Applying the basic principles of demand, supply and elasticity to Switzerland’s housing market allows households and government alike to make better decisions about where to live and how much to tax citizens.

Note: To see the full commentary including a cover page and highlighted article, click here

46 responses so far

Oct 05 2010

From heart transplants to watermelons: Understanding price elasticity of demand

Consumers are interesting creatures to study. Economics offers us a unique set of tools for understanding the behavior of consumers in various markets. Elasticity is one of those tools, one which helps us understand how consumers will respond to the change in price of some goods more or less than others. Some of the questions about consumer behavior elasticity helps answer are:

  • Why do governments place such huge taxes on cigarettes?
  • Why did Apple cut the price of the new iPhone in half from the original one, despite the fact that it had so many new features?
  • Why do movie theaters seem to raise their prices so steadily over the years, rather than doubling the price of tickets each year?

These and other questions can be answered by knowing something about the relative price elasticities of demand for the goods in question. Price elasticity of demand refers to the sensitivity of consumers to a change in price. For some goods, even the slightest increase in price will scare consumers away, while for others, price can go up and up and up and the quantity demanded won’t budge!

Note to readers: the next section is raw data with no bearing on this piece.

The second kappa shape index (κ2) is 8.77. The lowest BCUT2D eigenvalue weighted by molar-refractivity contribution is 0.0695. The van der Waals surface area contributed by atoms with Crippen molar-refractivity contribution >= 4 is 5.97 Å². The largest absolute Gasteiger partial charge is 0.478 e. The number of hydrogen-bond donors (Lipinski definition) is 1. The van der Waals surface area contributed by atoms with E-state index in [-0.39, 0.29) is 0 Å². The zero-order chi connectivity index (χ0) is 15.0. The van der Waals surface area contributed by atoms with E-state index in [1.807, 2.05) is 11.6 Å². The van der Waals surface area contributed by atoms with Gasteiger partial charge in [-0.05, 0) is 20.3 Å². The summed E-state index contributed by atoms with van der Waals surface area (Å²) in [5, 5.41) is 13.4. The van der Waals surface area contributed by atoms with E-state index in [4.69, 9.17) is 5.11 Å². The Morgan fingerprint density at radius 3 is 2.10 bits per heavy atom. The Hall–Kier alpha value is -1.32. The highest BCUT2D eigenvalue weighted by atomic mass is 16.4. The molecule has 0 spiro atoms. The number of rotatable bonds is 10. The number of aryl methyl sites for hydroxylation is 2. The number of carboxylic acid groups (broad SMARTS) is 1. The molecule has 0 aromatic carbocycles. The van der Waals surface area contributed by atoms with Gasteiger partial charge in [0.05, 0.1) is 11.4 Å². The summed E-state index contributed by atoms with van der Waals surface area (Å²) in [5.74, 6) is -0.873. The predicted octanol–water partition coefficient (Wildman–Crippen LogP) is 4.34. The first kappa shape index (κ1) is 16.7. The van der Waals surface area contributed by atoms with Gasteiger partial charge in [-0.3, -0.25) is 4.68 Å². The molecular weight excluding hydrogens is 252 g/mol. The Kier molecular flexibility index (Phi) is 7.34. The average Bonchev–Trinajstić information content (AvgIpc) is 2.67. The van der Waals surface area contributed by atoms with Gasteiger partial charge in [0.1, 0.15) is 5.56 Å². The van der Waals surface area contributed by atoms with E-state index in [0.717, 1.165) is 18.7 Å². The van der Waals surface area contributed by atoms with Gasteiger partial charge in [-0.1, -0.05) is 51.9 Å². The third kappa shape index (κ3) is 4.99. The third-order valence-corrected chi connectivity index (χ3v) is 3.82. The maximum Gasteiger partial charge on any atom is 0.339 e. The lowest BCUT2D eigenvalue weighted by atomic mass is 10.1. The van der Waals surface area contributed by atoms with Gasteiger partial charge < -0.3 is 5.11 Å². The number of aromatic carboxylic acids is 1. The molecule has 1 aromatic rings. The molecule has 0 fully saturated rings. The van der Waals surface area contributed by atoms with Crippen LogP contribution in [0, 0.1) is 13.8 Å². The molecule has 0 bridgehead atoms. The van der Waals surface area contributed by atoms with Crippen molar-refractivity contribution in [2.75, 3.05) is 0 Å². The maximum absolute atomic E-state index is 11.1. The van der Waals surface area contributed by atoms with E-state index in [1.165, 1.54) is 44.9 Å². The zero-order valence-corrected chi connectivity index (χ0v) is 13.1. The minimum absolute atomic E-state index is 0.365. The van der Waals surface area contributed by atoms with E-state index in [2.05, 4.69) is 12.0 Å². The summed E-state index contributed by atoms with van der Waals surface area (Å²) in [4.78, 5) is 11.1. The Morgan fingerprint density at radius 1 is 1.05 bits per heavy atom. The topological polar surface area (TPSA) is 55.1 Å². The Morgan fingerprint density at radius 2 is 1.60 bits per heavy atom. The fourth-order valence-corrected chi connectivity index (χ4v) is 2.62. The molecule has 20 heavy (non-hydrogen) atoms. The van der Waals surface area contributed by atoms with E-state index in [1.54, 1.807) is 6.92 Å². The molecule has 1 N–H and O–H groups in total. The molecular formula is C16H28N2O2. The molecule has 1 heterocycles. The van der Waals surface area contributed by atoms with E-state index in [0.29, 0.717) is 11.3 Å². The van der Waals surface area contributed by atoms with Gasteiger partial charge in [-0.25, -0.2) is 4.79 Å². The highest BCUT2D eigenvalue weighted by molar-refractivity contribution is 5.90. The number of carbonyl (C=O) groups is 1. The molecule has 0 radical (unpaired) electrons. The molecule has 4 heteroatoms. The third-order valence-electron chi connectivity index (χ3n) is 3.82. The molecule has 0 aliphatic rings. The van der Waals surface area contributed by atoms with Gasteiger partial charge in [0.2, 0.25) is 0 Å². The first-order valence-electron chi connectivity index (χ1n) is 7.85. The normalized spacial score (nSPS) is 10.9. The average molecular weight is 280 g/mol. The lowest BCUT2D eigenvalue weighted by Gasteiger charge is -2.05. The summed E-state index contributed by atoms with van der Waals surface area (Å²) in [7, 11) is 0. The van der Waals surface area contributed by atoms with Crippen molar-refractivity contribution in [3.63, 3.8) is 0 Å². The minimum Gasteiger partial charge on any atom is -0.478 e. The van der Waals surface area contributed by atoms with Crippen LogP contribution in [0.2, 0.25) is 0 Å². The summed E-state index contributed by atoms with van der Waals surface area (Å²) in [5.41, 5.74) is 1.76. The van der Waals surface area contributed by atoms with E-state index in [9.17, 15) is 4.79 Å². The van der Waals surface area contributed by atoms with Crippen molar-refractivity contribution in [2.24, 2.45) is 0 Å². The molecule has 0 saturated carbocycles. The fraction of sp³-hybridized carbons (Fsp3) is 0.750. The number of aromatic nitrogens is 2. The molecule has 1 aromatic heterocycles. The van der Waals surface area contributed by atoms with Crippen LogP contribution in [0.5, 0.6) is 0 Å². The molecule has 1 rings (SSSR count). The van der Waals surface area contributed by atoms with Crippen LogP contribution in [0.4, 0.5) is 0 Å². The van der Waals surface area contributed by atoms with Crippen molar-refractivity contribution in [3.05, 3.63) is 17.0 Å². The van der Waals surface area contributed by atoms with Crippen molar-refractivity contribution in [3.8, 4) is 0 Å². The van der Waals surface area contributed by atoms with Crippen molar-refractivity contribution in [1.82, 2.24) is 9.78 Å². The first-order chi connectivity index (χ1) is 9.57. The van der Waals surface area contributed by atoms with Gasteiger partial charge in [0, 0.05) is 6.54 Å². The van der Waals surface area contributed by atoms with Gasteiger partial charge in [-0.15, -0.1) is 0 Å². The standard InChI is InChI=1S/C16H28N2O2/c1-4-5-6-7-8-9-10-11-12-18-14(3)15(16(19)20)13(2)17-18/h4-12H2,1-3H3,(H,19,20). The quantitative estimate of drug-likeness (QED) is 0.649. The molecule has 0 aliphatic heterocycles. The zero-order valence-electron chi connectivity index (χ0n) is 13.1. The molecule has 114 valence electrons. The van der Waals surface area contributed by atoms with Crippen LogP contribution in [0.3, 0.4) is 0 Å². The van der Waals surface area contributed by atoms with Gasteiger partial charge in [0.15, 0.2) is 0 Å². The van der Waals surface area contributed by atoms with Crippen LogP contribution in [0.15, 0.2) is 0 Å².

Here’s just one illustration of a good for which consumers are extremely sensitive to changes in price: Every autumn, around the city of Shanghai thousands of small farms harvest the Chinese watermelon, a small, green, juicy melon that looks and tastes the same regardless of which farm it came from. The farmers sell their melons to one of the hundreds of melon vendors who drive their big blue trucks into the city of Shanghai during about two weeks in October to sell the watermelons to the city folk who love their refreshing taste.

During the two weeks of the melon harvest, there are hundreds of blue trucks parked two or three per block all over the city. The hundreds of melon vendors sell an identical product, acquired at identical costs from thousands of farms using identical techniques for farming. In other words, the melon market in Shanghai during these two weeks is close to being perfectly competitive.

The price of melons is established through competition at something very close to the exact cost to the vendor of getting the melons into the city. Consumers know this, and therefore if one vendor tries to sell his melons for more than the equilibrium price, consumers will respond by buying NONE of that vendors melons. Conversely, if a vendor were to lower his price at all, rationally EVERY consumer would want to buy from that vendor, but since the price is already at the cost to the vendor, no vendor is able to lower the price without losing money. The outcome in the market for melons in Shanghai is that demand for melons is close to being perfectly elastic, meaning that consumers are completely sensitive to changes in price of watermelons.

Not all goods are like watermelons. In fact, for some goods demand is close to perfectly inelastic. Study the graph below, showing the relative elasticities of five different products, then answer the questions below in your comment!

Discussion Questions:

  1. For which product is demand pefectly inelastic? Perfectly elastic? Unit elastic?
  2. What relationship exists between relative slopes of demand curves and elasticity?
  3. What are two characteristics of cigarettes that make demand for them inelastic?
  4. What are two characteristics of heart transplants that make demand perfectly inelastic?
  5. What are the characteristics of a good for which demand is perfectly elastic?

93 responses so far

« Prev - Next »